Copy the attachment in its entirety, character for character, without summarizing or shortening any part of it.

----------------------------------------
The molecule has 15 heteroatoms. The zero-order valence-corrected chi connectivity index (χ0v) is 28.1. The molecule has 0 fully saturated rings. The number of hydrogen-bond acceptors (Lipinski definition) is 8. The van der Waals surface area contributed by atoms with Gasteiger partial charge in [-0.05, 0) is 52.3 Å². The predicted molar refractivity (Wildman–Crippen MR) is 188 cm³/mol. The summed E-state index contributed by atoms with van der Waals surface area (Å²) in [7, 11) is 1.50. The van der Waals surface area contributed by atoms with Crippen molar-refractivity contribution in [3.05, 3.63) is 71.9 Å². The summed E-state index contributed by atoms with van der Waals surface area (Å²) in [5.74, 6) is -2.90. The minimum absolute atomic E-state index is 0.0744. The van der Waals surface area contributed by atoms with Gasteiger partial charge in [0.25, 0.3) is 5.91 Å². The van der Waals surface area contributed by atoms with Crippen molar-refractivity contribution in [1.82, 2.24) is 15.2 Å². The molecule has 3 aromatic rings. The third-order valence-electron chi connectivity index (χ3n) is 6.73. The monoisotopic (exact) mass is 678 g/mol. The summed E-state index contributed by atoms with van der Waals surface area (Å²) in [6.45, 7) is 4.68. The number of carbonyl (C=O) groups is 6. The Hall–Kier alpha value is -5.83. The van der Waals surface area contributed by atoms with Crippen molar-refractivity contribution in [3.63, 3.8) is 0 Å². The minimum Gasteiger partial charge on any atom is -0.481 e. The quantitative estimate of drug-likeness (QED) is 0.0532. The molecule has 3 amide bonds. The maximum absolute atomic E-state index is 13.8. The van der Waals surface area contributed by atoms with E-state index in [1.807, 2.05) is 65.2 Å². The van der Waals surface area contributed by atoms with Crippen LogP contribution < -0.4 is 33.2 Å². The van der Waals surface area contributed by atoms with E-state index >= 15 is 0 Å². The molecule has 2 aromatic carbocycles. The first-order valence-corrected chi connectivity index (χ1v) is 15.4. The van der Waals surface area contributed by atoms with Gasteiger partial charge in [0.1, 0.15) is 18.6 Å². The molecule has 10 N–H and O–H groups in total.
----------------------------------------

The molecule has 15 heteroatoms. The zero-order valence-corrected chi connectivity index (χ0v) is 28.1. The molecule has 0 fully saturated rings. The number of hydrogen-bond acceptors (Lipinski definition) is 8. The van der Waals surface area contributed by atoms with Gasteiger partial charge in [-0.05, 0) is 52.3 Å². The predicted molar refractivity (Wildman–Crippen MR) is 188 cm³/mol. The summed E-state index contributed by atoms with van der Waals surface area (Å²) in [7, 11) is 1.50. The van der Waals surface area contributed by atoms with Crippen molar-refractivity contribution in [3.05, 3.63) is 71.9 Å². The summed E-state index contributed by atoms with van der Waals surface area (Å²) in [5.74, 6) is -2.90. The minimum absolute atomic E-state index is 0.0744. The van der Waals surface area contributed by atoms with Gasteiger partial charge in [0.25, 0.3) is 5.91 Å². The van der Waals surface area contributed by atoms with Crippen molar-refractivity contribution in [1.82, 2.24) is 15.2 Å². The molecule has 3 aromatic rings. The third-order valence-electron chi connectivity index (χ3n) is 6.73. The monoisotopic (exact) mass is 678 g/mol. The summed E-state index contributed by atoms with van der Waals surface area (Å²) in [6.45, 7) is 4.68. The number of carbonyl (C=O) groups is 6. The Hall–Kier alpha value is -5.83. The van der Waals surface area contributed by atoms with Crippen molar-refractivity contribution in [3.63, 3.8) is 0 Å². The minimum Gasteiger partial charge on any atom is -0.481 e. The quantitative estimate of drug-likeness (QED) is 0.0532. The molecule has 3 amide bonds. The maximum absolute atomic E-state index is 13.8. The van der Waals surface area contributed by atoms with E-state index in [1.807, 2.05) is 65.2 Å². The van der Waals surface area contributed by atoms with Crippen LogP contribution < -0.4 is 33.2 Å². The van der Waals surface area contributed by atoms with E-state index >= 15 is 0 Å². The molecule has 2 aromatic carbocycles. The first-order valence-corrected chi connectivity index (χ1v) is 15.4. The van der Waals surface area contributed by atoms with Gasteiger partial charge in [0.1, 0.15) is 18.6 Å². The molecule has 10 N–H and O–H groups in total.